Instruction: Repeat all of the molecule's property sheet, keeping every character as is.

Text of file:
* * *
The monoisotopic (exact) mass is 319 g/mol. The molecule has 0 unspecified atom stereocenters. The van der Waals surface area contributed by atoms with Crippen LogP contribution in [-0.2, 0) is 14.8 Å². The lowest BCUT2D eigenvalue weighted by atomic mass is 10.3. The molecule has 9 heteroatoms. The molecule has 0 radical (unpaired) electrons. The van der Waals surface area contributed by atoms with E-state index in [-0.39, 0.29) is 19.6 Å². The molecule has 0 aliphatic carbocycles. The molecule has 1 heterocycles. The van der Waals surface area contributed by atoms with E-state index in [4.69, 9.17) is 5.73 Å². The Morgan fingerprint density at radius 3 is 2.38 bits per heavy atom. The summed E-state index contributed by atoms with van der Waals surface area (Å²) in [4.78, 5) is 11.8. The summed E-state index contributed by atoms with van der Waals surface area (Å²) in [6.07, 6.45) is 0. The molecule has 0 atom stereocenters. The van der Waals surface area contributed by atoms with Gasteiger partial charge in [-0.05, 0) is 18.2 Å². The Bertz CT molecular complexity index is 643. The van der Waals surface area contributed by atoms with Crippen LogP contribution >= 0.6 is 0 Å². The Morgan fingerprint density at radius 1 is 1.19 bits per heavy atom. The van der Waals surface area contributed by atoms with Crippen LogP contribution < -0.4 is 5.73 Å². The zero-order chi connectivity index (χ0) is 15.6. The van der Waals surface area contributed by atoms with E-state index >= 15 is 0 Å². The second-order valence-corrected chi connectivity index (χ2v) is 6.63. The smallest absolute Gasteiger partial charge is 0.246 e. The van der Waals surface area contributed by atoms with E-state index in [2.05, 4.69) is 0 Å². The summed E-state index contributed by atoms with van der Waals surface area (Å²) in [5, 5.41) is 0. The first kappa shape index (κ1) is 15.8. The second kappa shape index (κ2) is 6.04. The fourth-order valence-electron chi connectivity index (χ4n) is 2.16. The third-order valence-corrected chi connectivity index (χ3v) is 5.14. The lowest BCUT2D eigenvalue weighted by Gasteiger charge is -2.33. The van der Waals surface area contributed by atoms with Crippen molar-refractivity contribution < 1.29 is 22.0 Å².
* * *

The monoisotopic (exact) mass is 319 g/mol. The molecule has 0 unspecified atom stereocenters. The van der Waals surface area contributed by atoms with Crippen LogP contribution in [-0.2, 0) is 14.8 Å². The lowest BCUT2D eigenvalue weighted by atomic mass is 10.3. The molecule has 9 heteroatoms. The molecule has 0 radical (unpaired) electrons. The van der Waals surface area contributed by atoms with E-state index in [-0.39, 0.29) is 19.6 Å². The molecule has 0 aliphatic carbocycles. The molecule has 1 heterocycles. The van der Waals surface area contributed by atoms with E-state index in [4.69, 9.17) is 5.73 Å². The Morgan fingerprint density at radius 3 is 2.38 bits per heavy atom. The summed E-state index contributed by atoms with van der Waals surface area (Å²) in [4.78, 5) is 11.8. The summed E-state index contributed by atoms with van der Waals surface area (Å²) in [6.07, 6.45) is 0. The molecule has 0 atom stereocenters. The van der Waals surface area contributed by atoms with Gasteiger partial charge in [-0.05, 0) is 18.2 Å². The Bertz CT molecular complexity index is 643. The van der Waals surface area contributed by atoms with Crippen LogP contribution >= 0.6 is 0 Å². The Morgan fingerprint density at radius 1 is 1.19 bits per heavy atom. The van der Waals surface area contributed by atoms with Crippen LogP contribution < -0.4 is 5.73 Å². The zero-order chi connectivity index (χ0) is 15.6. The van der Waals surface area contributed by atoms with E-state index >= 15 is 0 Å². The second-order valence-corrected chi connectivity index (χ2v) is 6.63. The smallest absolute Gasteiger partial charge is 0.246 e. The van der Waals surface area contributed by atoms with E-state index in [2.05, 4.69) is 0 Å². The summed E-state index contributed by atoms with van der Waals surface area (Å²) in [5, 5.41) is 0. The first kappa shape index (κ1) is 15.8. The second kappa shape index (κ2) is 6.04. The fourth-order valence-electron chi connectivity index (χ4n) is 2.16. The third-order valence-corrected chi connectivity index (χ3v) is 5.14. The lowest BCUT2D eigenvalue weighted by Gasteiger charge is -2.33. The van der Waals surface area contributed by atoms with Crippen molar-refractivity contribution < 1.29 is 22.0 Å².